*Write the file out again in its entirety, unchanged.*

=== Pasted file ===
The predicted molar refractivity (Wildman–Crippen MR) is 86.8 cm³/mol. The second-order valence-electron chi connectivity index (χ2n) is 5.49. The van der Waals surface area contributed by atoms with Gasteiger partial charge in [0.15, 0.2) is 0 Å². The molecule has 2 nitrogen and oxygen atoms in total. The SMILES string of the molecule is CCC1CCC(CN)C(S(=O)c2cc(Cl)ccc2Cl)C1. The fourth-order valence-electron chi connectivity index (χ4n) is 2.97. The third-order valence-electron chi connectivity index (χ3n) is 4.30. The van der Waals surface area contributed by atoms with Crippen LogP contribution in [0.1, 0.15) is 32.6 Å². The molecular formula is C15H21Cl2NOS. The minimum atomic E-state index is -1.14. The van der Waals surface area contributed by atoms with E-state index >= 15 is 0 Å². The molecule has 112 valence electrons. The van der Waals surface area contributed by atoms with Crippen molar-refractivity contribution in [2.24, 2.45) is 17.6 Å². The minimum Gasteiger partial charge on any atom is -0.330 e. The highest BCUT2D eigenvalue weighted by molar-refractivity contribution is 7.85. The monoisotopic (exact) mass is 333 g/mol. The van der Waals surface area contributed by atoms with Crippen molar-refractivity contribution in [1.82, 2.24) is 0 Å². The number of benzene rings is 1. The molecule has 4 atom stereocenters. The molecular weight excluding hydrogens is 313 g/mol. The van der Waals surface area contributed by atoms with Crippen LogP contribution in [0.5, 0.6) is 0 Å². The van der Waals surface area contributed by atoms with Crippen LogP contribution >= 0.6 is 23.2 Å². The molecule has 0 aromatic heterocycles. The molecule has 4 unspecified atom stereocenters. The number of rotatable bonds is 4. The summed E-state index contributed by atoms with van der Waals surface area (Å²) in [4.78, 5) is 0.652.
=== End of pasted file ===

The predicted molar refractivity (Wildman–Crippen MR) is 86.8 cm³/mol. The second-order valence-electron chi connectivity index (χ2n) is 5.49. The van der Waals surface area contributed by atoms with Gasteiger partial charge in [0.15, 0.2) is 0 Å². The molecule has 2 nitrogen and oxygen atoms in total. The SMILES string of the molecule is CCC1CCC(CN)C(S(=O)c2cc(Cl)ccc2Cl)C1. The fourth-order valence-electron chi connectivity index (χ4n) is 2.97. The third-order valence-electron chi connectivity index (χ3n) is 4.30. The van der Waals surface area contributed by atoms with Crippen LogP contribution in [0.1, 0.15) is 32.6 Å². The molecular formula is C15H21Cl2NOS. The minimum atomic E-state index is -1.14. The van der Waals surface area contributed by atoms with E-state index >= 15 is 0 Å². The molecule has 112 valence electrons. The van der Waals surface area contributed by atoms with Crippen molar-refractivity contribution in [2.24, 2.45) is 17.6 Å². The minimum Gasteiger partial charge on any atom is -0.330 e. The highest BCUT2D eigenvalue weighted by molar-refractivity contribution is 7.85. The monoisotopic (exact) mass is 333 g/mol. The van der Waals surface area contributed by atoms with Crippen molar-refractivity contribution in [1.82, 2.24) is 0 Å². The number of benzene rings is 1. The molecule has 4 atom stereocenters. The molecular weight excluding hydrogens is 313 g/mol. The van der Waals surface area contributed by atoms with Crippen LogP contribution in [0.5, 0.6) is 0 Å². The van der Waals surface area contributed by atoms with Crippen LogP contribution >= 0.6 is 23.2 Å². The molecule has 0 aromatic heterocycles. The molecule has 4 unspecified atom stereocenters. The number of rotatable bonds is 4. The summed E-state index contributed by atoms with van der Waals surface area (Å²) in [4.78, 5) is 0.652.